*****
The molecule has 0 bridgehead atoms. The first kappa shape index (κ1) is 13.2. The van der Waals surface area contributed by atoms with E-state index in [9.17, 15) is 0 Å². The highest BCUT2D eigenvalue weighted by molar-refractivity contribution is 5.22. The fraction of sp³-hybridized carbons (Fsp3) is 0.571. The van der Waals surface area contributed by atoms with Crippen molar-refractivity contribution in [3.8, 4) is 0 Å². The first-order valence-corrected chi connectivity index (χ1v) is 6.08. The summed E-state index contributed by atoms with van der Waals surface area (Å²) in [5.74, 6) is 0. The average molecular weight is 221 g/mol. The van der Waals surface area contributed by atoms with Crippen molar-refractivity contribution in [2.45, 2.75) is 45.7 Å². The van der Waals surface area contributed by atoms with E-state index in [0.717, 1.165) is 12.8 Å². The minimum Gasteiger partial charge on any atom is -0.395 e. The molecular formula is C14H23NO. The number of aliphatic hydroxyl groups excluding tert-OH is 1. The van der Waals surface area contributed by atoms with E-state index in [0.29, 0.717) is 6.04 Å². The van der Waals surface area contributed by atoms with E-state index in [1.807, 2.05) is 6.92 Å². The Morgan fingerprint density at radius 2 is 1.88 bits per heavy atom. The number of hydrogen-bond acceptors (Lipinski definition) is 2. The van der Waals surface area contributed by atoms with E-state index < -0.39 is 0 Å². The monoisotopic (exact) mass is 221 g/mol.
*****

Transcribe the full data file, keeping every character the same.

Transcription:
The molecule has 0 bridgehead atoms. The first kappa shape index (κ1) is 13.2. The van der Waals surface area contributed by atoms with E-state index in [9.17, 15) is 0 Å². The highest BCUT2D eigenvalue weighted by molar-refractivity contribution is 5.22. The fraction of sp³-hybridized carbons (Fsp3) is 0.571. The van der Waals surface area contributed by atoms with Crippen molar-refractivity contribution in [3.8, 4) is 0 Å². The first-order valence-corrected chi connectivity index (χ1v) is 6.08. The summed E-state index contributed by atoms with van der Waals surface area (Å²) in [5.74, 6) is 0. The average molecular weight is 221 g/mol. The van der Waals surface area contributed by atoms with Crippen molar-refractivity contribution in [2.45, 2.75) is 45.7 Å². The van der Waals surface area contributed by atoms with E-state index in [0.717, 1.165) is 12.8 Å². The minimum Gasteiger partial charge on any atom is -0.395 e. The molecular formula is C14H23NO. The number of aliphatic hydroxyl groups excluding tert-OH is 1. The van der Waals surface area contributed by atoms with E-state index in [0.29, 0.717) is 6.04 Å². The van der Waals surface area contributed by atoms with E-state index in [1.807, 2.05) is 6.92 Å². The Morgan fingerprint density at radius 2 is 1.88 bits per heavy atom. The number of hydrogen-bond acceptors (Lipinski definition) is 2. The van der Waals surface area contributed by atoms with E-state index < -0.39 is 0 Å². The monoisotopic (exact) mass is 221 g/mol.